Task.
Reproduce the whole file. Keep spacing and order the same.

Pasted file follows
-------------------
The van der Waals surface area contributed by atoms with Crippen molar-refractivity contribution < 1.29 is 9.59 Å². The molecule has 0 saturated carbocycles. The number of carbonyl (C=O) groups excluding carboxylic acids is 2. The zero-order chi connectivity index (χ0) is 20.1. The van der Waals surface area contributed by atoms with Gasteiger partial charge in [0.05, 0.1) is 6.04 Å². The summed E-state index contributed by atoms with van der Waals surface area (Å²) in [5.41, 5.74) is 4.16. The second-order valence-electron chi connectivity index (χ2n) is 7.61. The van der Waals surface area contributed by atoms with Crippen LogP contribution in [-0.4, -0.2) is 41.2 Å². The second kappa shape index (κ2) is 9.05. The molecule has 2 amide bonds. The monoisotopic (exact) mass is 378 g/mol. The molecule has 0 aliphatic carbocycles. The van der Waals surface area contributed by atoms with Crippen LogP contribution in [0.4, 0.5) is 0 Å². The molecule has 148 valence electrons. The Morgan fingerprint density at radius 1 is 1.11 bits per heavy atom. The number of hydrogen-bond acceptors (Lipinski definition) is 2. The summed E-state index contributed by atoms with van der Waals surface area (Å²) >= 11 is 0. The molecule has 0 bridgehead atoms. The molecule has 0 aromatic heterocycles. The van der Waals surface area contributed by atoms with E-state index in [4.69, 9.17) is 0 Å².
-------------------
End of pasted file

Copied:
The van der Waals surface area contributed by atoms with Crippen molar-refractivity contribution < 1.29 is 9.59 Å². The molecule has 0 saturated carbocycles. The number of carbonyl (C=O) groups excluding carboxylic acids is 2. The zero-order chi connectivity index (χ0) is 20.1. The van der Waals surface area contributed by atoms with Gasteiger partial charge in [0.05, 0.1) is 6.04 Å². The summed E-state index contributed by atoms with van der Waals surface area (Å²) in [5.41, 5.74) is 4.16. The second-order valence-electron chi connectivity index (χ2n) is 7.61. The van der Waals surface area contributed by atoms with Crippen LogP contribution in [-0.4, -0.2) is 41.2 Å². The second kappa shape index (κ2) is 9.05. The molecule has 2 amide bonds. The monoisotopic (exact) mass is 378 g/mol. The molecule has 0 aliphatic carbocycles. The van der Waals surface area contributed by atoms with Crippen LogP contribution in [0.4, 0.5) is 0 Å². The molecule has 148 valence electrons. The Morgan fingerprint density at radius 1 is 1.11 bits per heavy atom. The number of hydrogen-bond acceptors (Lipinski definition) is 2. The summed E-state index contributed by atoms with van der Waals surface area (Å²) >= 11 is 0. The molecule has 0 bridgehead atoms. The molecule has 0 aromatic heterocycles. The van der Waals surface area contributed by atoms with E-state index in [4.69, 9.17) is 0 Å².